Sunday, January 29, 2012
Top 100 movies of the 1980s: #8
8. Hannah and Her Sisters, 1986
Director: Woody Allen
Roger Ebert claimed in his 1986 review of the film that Hannah and Her Sisters was the best film Woody Allen ever made and I agree with him. Hannah and Her Sisters is Woody Allen firing on all cylinders. What makes this film so good are the great performances all around. It features a remarkable cast that includes Michael Caine, Mia Farrow, Dianne Wiest, Barbara Hershey, Carrie Fisher, Woody Allen, and the great Max Von Sydow.
Hannah and Her Sisters is everything great about Woody Allen, but what makes it even more special is that it's the rare Allen film that ends in a fairly optimistic note. As great and as memorable as Allen's other films are, there's something to be said about the one film that ends happily and actually feels right. You have three basic, intertwining storylines here that more-or-less revolve around Hannah and her two sisters.
Hannah is played by Farrow who is married to Elliot (Michael Caine). On the surface, they have an amorous relationship, but unbeknownst to Hannah, Elliot is 100% smitten with Hannah's sister, Lee (Barbara Hershey). Elliot is so smitten with her, she practically takes his breath away, he doesn't even know what to say when he's alone with her. Part of him wants to keep his lustful feelings a secret, but another part of him feels he must know whether or not she feels the same. What unfolds between Elliot and Lee winds up being some of Woody Allen's best writing in his career.
The second storyline deals with Mickey Sachs (Woody Allen) and his story provides most of the comedy of the film. Mickey is probably the most neurotic of all the "Woody characters" in any Woody Allen movie, but again, Allen is in top form as both actor and writer and he still manages to make Mickey Sachs engaging and interesting enough that his neurosis never feels out of place. Mickey is a hypochondriac who at one point believes he may have a serious disease, only to find that he's actually completely healthy. Still, Mickey's health scare causes him to start questioning his existence and he starts playing with the idea of converting to another religion. Mickey's story also includes flashbacks to when he used to be married to Hannah and his failed attempts at dating Holly (Hannah's other sister, played by Dianne Wiest in an Oscar-winning role).
The third storyline belongs to Holly. She's sort of the "rotten apple" of the three sisters, the least successful. She's a failing actress who winds up working in the catering business with her friend and acting rival April (Carrie Fisher). At one of the parties they're catering at, they wind up competing for a man played by Sam Waterston. She winds up losing that competition and quits the catering job and decides to take up writing.
I think what resonates most with me, when it comes to Hannah and Her Sisters is not just the interesting, well-written stories of these characters, but it's ultimately the conclusion of Mickey's storyline. He eventually meets up with Holly later in the film and they have a nice little reunion. While talking to each other, Mickey reveals to Holly the resolution of his own inner-conflicts with life and death. What results is one of my favorite monologues that Woody Allen has ever written:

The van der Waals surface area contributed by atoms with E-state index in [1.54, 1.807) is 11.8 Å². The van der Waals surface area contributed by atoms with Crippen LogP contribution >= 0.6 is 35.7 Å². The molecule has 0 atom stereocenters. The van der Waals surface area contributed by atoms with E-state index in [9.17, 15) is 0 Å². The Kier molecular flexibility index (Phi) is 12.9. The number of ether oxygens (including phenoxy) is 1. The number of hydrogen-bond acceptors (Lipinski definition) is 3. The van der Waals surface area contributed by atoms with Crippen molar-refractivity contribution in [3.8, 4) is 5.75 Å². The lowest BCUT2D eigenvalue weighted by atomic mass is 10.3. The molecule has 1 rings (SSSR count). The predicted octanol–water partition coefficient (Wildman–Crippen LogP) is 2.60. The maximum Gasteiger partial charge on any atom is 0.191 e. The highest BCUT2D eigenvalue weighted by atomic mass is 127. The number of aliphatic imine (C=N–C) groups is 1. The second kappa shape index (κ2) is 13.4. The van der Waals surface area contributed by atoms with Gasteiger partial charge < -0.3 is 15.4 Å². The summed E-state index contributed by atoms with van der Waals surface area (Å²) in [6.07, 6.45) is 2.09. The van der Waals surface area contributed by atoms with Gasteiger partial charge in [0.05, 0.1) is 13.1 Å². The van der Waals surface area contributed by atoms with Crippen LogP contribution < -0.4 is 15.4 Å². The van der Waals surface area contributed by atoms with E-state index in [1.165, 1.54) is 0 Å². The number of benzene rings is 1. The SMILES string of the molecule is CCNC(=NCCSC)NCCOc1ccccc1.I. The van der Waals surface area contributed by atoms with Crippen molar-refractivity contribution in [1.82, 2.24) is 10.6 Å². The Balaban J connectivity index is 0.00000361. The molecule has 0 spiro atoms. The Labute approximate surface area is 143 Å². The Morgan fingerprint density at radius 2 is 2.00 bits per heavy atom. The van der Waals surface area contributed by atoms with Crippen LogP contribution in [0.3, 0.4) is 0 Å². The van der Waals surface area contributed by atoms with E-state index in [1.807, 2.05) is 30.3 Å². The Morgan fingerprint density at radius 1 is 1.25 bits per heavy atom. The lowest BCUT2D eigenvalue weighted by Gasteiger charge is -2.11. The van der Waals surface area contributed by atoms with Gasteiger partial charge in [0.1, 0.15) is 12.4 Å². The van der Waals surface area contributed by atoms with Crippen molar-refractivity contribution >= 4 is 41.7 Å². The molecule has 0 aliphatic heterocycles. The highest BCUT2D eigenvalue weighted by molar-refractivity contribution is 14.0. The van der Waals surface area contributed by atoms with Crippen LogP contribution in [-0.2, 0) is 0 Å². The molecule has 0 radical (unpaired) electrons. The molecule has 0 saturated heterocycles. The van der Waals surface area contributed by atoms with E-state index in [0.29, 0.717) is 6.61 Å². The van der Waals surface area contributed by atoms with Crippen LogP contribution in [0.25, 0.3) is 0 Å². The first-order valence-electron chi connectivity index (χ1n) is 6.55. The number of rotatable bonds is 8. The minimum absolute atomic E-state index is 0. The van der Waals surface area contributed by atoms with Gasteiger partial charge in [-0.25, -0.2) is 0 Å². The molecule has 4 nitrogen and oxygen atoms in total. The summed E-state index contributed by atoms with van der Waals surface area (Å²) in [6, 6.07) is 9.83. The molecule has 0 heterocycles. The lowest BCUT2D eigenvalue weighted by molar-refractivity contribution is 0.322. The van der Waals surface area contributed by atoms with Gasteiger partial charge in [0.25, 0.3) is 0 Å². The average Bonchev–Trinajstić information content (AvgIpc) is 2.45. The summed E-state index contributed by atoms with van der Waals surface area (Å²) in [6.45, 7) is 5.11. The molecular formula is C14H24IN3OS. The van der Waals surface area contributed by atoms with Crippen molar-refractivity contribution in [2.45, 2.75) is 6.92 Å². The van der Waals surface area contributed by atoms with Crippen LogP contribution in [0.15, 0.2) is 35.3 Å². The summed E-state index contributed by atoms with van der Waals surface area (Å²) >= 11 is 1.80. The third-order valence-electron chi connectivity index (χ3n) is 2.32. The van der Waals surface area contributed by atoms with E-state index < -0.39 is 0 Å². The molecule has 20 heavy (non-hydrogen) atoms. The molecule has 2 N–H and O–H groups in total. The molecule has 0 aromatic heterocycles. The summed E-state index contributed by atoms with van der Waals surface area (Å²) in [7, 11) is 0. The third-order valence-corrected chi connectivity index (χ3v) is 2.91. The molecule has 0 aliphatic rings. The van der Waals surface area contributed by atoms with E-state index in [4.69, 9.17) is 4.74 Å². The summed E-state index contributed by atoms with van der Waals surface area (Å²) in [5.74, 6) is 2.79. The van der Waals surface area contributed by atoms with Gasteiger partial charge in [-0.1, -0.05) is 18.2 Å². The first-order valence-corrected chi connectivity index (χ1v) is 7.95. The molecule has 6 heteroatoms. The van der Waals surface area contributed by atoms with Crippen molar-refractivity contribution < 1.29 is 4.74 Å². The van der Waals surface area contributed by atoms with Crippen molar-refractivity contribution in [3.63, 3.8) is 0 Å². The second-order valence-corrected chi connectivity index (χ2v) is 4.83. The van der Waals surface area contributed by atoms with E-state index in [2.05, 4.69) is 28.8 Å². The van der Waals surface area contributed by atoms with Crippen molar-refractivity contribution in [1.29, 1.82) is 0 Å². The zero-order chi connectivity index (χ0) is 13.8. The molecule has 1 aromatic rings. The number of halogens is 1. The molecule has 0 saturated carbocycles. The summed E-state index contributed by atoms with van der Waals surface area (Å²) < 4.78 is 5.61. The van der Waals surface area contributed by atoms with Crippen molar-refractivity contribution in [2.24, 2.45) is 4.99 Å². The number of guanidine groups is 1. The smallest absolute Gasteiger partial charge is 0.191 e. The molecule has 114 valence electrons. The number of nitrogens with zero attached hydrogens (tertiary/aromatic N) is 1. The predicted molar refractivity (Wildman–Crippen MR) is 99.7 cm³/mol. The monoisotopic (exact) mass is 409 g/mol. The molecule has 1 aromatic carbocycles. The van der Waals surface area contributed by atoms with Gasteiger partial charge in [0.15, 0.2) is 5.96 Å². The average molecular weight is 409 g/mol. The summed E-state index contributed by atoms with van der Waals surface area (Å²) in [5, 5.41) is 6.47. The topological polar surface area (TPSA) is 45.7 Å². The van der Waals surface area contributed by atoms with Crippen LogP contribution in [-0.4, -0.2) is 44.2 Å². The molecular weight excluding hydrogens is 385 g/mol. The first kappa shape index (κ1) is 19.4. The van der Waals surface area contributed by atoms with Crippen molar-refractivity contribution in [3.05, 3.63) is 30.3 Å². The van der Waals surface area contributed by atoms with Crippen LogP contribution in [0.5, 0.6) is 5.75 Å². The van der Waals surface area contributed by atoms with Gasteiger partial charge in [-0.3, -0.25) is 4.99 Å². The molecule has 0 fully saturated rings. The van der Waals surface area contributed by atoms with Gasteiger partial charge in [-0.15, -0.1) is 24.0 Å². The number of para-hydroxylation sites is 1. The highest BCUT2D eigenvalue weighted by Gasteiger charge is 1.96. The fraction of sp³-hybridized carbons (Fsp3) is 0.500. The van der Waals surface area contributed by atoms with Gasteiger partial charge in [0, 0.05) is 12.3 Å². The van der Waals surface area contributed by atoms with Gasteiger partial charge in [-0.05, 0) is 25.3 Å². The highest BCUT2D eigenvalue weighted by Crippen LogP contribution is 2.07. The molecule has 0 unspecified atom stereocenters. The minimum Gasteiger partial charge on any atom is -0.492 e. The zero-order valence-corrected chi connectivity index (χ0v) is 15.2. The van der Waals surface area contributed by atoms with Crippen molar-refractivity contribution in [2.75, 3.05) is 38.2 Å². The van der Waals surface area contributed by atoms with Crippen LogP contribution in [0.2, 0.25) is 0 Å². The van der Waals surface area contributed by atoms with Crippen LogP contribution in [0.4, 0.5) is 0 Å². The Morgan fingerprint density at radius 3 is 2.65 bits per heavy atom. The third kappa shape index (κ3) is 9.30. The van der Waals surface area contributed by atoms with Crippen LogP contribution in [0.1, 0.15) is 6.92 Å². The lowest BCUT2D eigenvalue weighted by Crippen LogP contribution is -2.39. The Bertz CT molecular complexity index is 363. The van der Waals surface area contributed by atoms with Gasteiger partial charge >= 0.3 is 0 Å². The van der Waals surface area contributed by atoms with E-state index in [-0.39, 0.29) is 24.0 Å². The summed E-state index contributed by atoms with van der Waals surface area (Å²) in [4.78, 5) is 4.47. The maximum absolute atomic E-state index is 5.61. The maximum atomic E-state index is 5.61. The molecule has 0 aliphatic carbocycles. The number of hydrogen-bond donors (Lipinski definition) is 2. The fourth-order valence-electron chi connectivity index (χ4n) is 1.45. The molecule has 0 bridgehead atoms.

Mickey Sachs: "One day about a month ago, I really hit bottom. Ya know I just felt that in a Godless universe I didn't wanna go on living. Now I happen to own this rifle, which I loaded believe it or not, and pressed it to my forehead. And I remember thinking, I'm gonna kill myself. Then I thought, what if I'm wrong, what if there is a God. I mean, after all nobody really knows that. Then I thought no, ya know maybe is not good enough, I want certainty or nothing. And I remember very clearly, the clock was ticking, and I was sitting there frozen with the gun to my head, debating whether to shoot.
All of a sudden the gun went off. I had been so tense my finger squeezed the trigger inadvertantly. But I was perspiring so much the gun had slid off my forehead and missed me. Suddenly neighbors were pounding on the door, and I dunno the whole scene was just pandemonium. I ran to the door, I didn't know what to say. I was embarrassed and confused and my mind was racing a mile a minute. And I just knew one thing I had to get out of that house, I had to just get out in the fresh air and clear my head. I remember very clearly I walked the streets, I walked and I walked I didn't know what was going through my mind, it all seemed so violent and unreal to me. I wandered for a long time on the upper west side, it must have been hours. My feet hurt, my head was pounding, and I had to sit down I went into a movie house. I didn't know what was playing or anything I just needed a moment to gather my thoughts and be logical and put the world back into rational perspective. And I went upstairs to the balcony, and I sat down, and the movie was a film that I'd seen many times in my life since I was a kid, and I always loved it. I'm watching these people up on the screen and I started getting hooked on the film. I started to feel, how can you even think of killing yourself, I mean isn't it so stupid. Look at all the people up there on the screen, they're real funny, and what if the worst is true. What if there is no God and you only go around once and that's it. Well, ya know, don't you wanna be part of the experience? You know, what the hell it's not all a drag. And I'm thinking to myself, Jeez, I should stop ruining my life searching for answers I'm never gonna get, and just enjoy it while it lasts. And after who knows, I mean maybe there is something, nobody really knows. I know maybe is a very slim reed to hang your whole life on, but that's the best we have. And then I started to sit back, and I actually began to enjoy myself. "